A common axiom among law enforcement is “no one hates a bad cop more than a good cop.”
In a community like Newnan, that managed to successfully deal with a powder keg of emotions in the 2018 rally between neo-Nazi’s and counter-protestors, law enforcement personnel say it’s been difficult watching the fallout from last week’s death of George Floyd.
In a phone interview Monday, Newnan Police Chief Douglas “Buster” Meadows, along with Deputy Chiefs Mark Cooper and Jay LaChance, all agreed the footage of Floyd’s last moments was horrifying, alarming and in no way representative of the training received and required by the NPD.
“That was like nothing I’d ever seen before,” he said.
Cooper recognized the maneuver utilized on Floyd but said it was done incorrectly and applied for far too long.
“They should have known the damage that could have been done,” Cooper said. “Each officer I’ve talked to here knew it was wrong, too.”
As dozens of major metropolitan cities across the United States are continuing to deal with riots and looting, Newnan has hosted a series of protests on the court square – all which have remained nonviolent and ended at sunset.
Cooper said the NPD supports the peaceful and legal exercise of an individual’s constitutional rights to assemble and to free speech.
“Our goal is only to protect everyone present at the protests,” he said.
Despite images of violent clashes between participants and police, many agencies have shown solidarity with protestors, including in North Carolina, where over 60 police officers knelt before demonstrators in Fayetteville on Monday.
In Newnan, many police officers have taken the opportunity to get to know those speaking during the demonstrations on the square in an ongoing attempt to create a dialogue and understanding of respect.
"We hoped it would be peaceful and we’re very pleased how it’s gone so far,” Meadows said. "People get to have their say and it went really well. We’re pleased with how people have conducted themselves and couldn’t ask for better."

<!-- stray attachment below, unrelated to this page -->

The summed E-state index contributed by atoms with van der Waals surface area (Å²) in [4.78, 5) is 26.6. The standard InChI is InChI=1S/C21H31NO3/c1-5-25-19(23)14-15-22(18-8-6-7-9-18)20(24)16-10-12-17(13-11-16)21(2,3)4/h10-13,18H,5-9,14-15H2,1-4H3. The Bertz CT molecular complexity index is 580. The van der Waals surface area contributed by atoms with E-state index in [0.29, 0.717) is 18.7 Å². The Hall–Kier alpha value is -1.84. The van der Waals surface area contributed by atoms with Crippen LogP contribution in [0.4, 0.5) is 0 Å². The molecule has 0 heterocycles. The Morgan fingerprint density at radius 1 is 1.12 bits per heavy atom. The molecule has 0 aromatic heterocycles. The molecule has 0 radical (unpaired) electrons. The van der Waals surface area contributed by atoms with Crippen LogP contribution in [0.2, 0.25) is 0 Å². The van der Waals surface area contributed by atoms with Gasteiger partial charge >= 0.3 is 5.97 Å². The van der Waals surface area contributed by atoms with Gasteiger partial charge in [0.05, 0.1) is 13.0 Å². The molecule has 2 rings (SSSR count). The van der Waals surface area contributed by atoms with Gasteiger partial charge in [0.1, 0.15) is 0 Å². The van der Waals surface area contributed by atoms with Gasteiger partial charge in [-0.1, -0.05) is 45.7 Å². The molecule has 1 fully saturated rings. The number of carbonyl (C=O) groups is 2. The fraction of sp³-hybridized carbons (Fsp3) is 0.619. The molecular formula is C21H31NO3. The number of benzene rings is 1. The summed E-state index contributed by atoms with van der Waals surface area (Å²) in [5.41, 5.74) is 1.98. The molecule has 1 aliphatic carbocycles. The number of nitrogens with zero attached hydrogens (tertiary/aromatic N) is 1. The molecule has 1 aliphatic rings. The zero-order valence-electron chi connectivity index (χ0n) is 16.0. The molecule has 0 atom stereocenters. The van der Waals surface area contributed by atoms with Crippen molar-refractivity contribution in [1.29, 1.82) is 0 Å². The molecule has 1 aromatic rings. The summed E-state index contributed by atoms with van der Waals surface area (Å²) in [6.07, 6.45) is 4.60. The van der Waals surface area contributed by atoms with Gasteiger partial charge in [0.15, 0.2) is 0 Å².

Meadows said the actions carried out by non-violent protesters are fundamental for the expression of free speech and reminds law enforcement about the need to stay vigilant in their training.
"It makes you reflect back that you treat others how you want to be treated,” Meadows said. “You don’t go overboard; you're there to protect everyone.”
Many protesting across the country have cited the lack of urgency in prosecuting those charged in cases of police brutality, while others say the entire system is inherently flawed.
“The wheels of justice have always moved slowly, and when you add COVID on top of it, it brings us to a standstill,” Meadows said. "Now it's moving again, but not fast enough. It gets frustrating for us, too.”
Like the sheriff’s office, the Newnan Police Department is a firm believer in consistent training in issues of use of force, de-escalation, police legitimacy and community-oriented policing.
"We want to continue to grow on that and keep the avenue of communication open,” Meadows said. “If you get to the point to where you think you can’t improve, that’s when issues happen. You have to step outside the box to get things accomplished."
With a good chunk of our nation seemingly at war against law enforcement, Meadows said he’s not taking it personally.
"It hurts that a lot of people think we’re all bad, but it’s something we have to deal with in our profession,” he said. "Every profession, no matter what, has bad apples. You always try to catch them before, rather than afterward. It’s just a matter how and when it comes out as to how much publicity it goes with.”